“The English pursued a policy of internal colonialism toward Wales, Scotland, and Ireland alike. In each case, London ordered a political union consummated to submerge the Celtic people and culture in question [ . . . ]

“Through all of these devices and circumstances-colonial charters for Protestant dissenters; occasional periods of Irish, Welsh, and Scottish ethnic persecution or flight; gathering of Europe’s Protestant refugees; German recruitment; relentless transportation of felons, debtors, military prisoners, and vagabonds; and a private “emigrant agent” business that ranged from serious recruitment to kidnapping-Britain turned a late entry in New World colonizing into the largest and fastest-growing clump of European settlement in the Western Hemisphere, with remarkably dual success. We have seen how this exodus made the population and culture of the British Isles less Celtic and more English, less revolutionary and antisocial and more deferential. It also positioned the fledgling United States of i82o, with a very different population, and already set on a very different track, to become the preponderant demographic and political force in the new world.”

Kevin Phillips. The Cousins’ Wars: Religion, Politics, Civil Warfare, And The Triumph Of Anglo-America (p. xxiii-586). Kindle Edition.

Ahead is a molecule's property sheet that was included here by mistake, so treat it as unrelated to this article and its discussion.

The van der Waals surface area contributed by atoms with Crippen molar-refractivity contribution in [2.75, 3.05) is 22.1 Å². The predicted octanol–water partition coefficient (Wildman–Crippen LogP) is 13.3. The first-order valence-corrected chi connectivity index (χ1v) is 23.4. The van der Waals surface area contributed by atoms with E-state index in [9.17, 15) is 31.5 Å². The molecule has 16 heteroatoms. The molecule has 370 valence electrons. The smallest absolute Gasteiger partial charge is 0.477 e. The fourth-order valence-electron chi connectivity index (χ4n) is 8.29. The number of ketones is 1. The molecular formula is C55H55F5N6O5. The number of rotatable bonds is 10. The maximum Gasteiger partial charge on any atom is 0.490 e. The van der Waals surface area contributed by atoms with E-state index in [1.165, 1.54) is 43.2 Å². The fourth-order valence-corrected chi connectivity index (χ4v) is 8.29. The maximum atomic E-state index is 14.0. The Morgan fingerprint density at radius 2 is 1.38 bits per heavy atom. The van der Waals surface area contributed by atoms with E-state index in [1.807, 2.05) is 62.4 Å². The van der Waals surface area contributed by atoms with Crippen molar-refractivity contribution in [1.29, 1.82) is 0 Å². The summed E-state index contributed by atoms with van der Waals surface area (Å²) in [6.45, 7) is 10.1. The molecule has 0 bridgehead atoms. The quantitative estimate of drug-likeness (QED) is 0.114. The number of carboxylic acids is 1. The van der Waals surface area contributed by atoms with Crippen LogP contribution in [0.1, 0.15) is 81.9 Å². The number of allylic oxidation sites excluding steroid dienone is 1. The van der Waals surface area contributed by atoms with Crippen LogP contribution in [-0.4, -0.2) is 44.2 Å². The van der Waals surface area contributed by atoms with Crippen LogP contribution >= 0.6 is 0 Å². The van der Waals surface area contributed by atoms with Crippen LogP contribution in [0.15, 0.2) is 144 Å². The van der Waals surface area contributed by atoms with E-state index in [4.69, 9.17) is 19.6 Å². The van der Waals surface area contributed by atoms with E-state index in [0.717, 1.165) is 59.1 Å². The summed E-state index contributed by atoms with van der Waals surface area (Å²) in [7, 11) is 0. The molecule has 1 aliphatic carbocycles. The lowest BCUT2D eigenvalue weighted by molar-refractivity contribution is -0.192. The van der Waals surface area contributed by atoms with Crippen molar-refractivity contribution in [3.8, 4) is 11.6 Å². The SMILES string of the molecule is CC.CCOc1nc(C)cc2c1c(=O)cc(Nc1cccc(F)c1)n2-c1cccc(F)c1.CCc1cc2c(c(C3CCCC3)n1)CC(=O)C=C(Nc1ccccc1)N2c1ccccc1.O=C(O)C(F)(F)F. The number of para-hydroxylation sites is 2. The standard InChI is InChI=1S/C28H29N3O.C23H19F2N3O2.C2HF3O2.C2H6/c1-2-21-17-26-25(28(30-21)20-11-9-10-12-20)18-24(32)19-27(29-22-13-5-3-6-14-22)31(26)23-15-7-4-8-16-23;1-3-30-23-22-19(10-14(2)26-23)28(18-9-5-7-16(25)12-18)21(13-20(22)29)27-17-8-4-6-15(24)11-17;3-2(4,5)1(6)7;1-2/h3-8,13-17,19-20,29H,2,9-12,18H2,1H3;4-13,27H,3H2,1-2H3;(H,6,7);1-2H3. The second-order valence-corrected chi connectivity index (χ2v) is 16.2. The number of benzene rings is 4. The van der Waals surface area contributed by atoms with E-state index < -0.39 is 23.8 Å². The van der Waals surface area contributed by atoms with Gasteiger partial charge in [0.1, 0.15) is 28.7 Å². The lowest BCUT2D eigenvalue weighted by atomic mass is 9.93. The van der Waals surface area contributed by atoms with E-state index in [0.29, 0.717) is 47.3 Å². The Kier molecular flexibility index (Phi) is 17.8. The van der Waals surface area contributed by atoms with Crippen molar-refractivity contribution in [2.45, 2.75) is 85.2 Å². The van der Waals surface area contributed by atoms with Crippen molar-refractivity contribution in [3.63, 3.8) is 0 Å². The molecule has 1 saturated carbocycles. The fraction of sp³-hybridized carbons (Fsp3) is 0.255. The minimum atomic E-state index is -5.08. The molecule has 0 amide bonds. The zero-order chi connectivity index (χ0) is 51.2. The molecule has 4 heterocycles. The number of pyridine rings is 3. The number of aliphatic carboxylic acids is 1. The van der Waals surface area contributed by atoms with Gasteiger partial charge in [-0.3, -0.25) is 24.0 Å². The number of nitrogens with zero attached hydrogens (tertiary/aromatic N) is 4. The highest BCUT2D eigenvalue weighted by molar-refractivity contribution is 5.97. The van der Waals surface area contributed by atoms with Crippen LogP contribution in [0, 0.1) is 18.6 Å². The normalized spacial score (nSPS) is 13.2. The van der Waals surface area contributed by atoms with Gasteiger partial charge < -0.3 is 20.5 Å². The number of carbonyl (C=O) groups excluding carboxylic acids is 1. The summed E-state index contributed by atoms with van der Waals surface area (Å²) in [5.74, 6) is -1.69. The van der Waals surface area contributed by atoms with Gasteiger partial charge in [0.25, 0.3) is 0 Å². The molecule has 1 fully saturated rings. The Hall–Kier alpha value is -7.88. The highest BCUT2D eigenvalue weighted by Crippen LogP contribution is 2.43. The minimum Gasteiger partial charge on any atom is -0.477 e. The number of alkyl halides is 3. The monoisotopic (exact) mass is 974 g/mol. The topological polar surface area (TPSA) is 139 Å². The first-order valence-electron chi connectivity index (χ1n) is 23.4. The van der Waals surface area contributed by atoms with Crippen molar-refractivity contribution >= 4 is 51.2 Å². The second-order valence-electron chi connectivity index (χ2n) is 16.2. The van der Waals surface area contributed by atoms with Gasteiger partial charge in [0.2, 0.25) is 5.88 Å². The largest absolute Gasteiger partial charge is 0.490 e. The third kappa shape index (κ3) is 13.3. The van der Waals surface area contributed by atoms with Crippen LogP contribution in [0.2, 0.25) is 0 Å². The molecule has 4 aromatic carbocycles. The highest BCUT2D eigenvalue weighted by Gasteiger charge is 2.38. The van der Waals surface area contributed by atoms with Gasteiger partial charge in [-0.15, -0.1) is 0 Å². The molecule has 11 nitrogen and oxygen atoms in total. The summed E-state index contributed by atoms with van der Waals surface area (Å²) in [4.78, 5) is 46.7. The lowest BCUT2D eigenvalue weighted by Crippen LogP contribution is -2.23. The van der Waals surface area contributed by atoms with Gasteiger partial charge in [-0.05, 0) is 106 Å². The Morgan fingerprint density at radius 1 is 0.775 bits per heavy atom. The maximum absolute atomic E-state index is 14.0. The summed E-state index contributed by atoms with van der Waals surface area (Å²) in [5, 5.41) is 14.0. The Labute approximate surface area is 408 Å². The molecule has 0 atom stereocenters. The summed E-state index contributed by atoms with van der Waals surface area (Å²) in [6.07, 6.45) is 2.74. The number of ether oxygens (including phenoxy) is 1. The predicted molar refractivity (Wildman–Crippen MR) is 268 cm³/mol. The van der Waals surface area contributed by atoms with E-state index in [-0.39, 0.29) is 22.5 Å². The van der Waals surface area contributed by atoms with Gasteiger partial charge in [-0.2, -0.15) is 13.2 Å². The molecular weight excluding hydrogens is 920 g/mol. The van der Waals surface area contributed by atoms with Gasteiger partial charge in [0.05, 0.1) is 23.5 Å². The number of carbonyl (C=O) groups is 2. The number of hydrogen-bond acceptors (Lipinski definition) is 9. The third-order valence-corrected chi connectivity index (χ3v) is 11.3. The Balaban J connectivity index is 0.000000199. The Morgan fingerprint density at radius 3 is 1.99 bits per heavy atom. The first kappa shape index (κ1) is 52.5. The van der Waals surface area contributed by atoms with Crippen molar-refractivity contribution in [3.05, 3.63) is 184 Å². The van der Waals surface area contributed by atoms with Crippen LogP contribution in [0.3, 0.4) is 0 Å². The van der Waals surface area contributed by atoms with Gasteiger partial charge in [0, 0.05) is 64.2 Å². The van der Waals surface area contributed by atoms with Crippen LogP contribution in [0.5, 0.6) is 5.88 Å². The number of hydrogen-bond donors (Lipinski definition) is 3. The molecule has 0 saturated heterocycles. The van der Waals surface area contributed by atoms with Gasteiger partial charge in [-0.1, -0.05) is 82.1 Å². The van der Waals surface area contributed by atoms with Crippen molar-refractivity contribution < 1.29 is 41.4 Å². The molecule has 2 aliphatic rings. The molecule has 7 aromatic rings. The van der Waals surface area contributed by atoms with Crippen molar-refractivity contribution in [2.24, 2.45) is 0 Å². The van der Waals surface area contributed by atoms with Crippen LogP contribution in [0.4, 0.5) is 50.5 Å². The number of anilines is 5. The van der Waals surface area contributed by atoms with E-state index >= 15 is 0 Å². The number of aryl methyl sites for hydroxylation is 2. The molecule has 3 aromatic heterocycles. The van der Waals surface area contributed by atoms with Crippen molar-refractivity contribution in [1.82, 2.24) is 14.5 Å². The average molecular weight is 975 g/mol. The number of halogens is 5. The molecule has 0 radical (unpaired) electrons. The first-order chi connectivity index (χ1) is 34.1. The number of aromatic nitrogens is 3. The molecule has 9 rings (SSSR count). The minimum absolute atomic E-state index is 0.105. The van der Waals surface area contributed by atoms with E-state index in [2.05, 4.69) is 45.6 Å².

“Americans. Grateful, joyful, almost delirious were they as a people in 1783-intoxicated with newly won independence, ecstatic that the colonial yoke of Britain had been thrown off, and delirious with hopes for the future. They set out to establish the world’s first land of liberty, where men, women, and children would be governed not by the capricious decrees of governors and justices, but rather by laws. Laws, enacted by assemblies representing all the people, would enforce the principles most beautifully stated in the Declaration of Independence “that all men are created equal, that they are endowed by their Creator with certain unalienable Rights, that among these are Life, Liberty and the pursuit of Happiness.” Indeed, governments “are instituted among Men, deriving their just Powers from the consent of the governed” to “secure these rights.”

“High purposes. Lofty aims. Welcome promises. Written into poetry and song were these great principles. Recorded in paintings and books were these sweet ideals. Drama, oratory, sermons bristled with liberty, freedom, and equality for one and all. Merchants, captains, planters, yeomen, artificers, and stevedores shared the spirit, lauded this new land of liberty.